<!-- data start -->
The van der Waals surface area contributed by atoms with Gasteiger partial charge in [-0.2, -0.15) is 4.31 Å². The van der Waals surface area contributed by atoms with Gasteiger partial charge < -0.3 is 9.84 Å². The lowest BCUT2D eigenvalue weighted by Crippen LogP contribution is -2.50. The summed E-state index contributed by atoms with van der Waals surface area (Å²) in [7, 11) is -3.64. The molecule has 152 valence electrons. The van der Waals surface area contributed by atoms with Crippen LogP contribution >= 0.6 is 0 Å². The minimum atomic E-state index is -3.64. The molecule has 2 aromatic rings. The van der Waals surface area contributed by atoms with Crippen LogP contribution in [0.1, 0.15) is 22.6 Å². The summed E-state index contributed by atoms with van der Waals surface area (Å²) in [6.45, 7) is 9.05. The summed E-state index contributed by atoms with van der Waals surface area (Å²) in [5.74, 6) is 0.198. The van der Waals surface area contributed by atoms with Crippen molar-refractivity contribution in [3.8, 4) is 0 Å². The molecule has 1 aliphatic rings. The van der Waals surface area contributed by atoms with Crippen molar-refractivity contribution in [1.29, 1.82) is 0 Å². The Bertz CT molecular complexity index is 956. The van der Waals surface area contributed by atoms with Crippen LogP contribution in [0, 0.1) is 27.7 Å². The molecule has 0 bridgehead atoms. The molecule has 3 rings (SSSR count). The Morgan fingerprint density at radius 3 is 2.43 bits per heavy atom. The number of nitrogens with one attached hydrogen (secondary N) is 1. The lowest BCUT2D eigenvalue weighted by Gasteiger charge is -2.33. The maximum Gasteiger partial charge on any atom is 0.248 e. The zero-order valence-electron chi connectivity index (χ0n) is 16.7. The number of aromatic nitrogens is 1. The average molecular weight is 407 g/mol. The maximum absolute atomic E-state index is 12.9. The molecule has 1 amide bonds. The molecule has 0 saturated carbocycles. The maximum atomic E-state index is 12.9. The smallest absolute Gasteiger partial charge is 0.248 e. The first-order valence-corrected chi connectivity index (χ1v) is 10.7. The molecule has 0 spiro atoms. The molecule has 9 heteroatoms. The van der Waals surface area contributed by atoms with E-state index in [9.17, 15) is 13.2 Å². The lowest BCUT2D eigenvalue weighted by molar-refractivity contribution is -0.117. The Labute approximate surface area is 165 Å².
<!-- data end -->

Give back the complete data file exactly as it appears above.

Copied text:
The van der Waals surface area contributed by atoms with Gasteiger partial charge in [-0.2, -0.15) is 4.31 Å². The van der Waals surface area contributed by atoms with Gasteiger partial charge < -0.3 is 9.84 Å². The lowest BCUT2D eigenvalue weighted by Crippen LogP contribution is -2.50. The summed E-state index contributed by atoms with van der Waals surface area (Å²) in [7, 11) is -3.64. The molecule has 152 valence electrons. The van der Waals surface area contributed by atoms with Crippen LogP contribution >= 0.6 is 0 Å². The minimum atomic E-state index is -3.64. The molecule has 2 aromatic rings. The van der Waals surface area contributed by atoms with Crippen LogP contribution in [0.1, 0.15) is 22.6 Å². The summed E-state index contributed by atoms with van der Waals surface area (Å²) in [6.45, 7) is 9.05. The summed E-state index contributed by atoms with van der Waals surface area (Å²) in [5.74, 6) is 0.198. The van der Waals surface area contributed by atoms with Crippen molar-refractivity contribution in [3.8, 4) is 0 Å². The molecule has 1 aliphatic rings. The van der Waals surface area contributed by atoms with Crippen molar-refractivity contribution in [1.29, 1.82) is 0 Å². The Bertz CT molecular complexity index is 956. The van der Waals surface area contributed by atoms with Crippen LogP contribution in [0, 0.1) is 27.7 Å². The molecule has 0 bridgehead atoms. The molecule has 3 rings (SSSR count). The Morgan fingerprint density at radius 3 is 2.43 bits per heavy atom. The number of nitrogens with one attached hydrogen (secondary N) is 1. The lowest BCUT2D eigenvalue weighted by Gasteiger charge is -2.33. The maximum Gasteiger partial charge on any atom is 0.248 e. The zero-order valence-electron chi connectivity index (χ0n) is 16.7. The number of aromatic nitrogens is 1. The average molecular weight is 407 g/mol. The maximum absolute atomic E-state index is 12.9. The molecule has 1 amide bonds. The molecule has 0 saturated carbocycles. The maximum atomic E-state index is 12.9. The smallest absolute Gasteiger partial charge is 0.248 e. The first-order valence-corrected chi connectivity index (χ1v) is 10.7. The molecule has 0 spiro atoms. The molecule has 9 heteroatoms. The van der Waals surface area contributed by atoms with E-state index in [9.17, 15) is 13.2 Å². The lowest BCUT2D eigenvalue weighted by molar-refractivity contribution is -0.117. The Labute approximate surface area is 165 Å².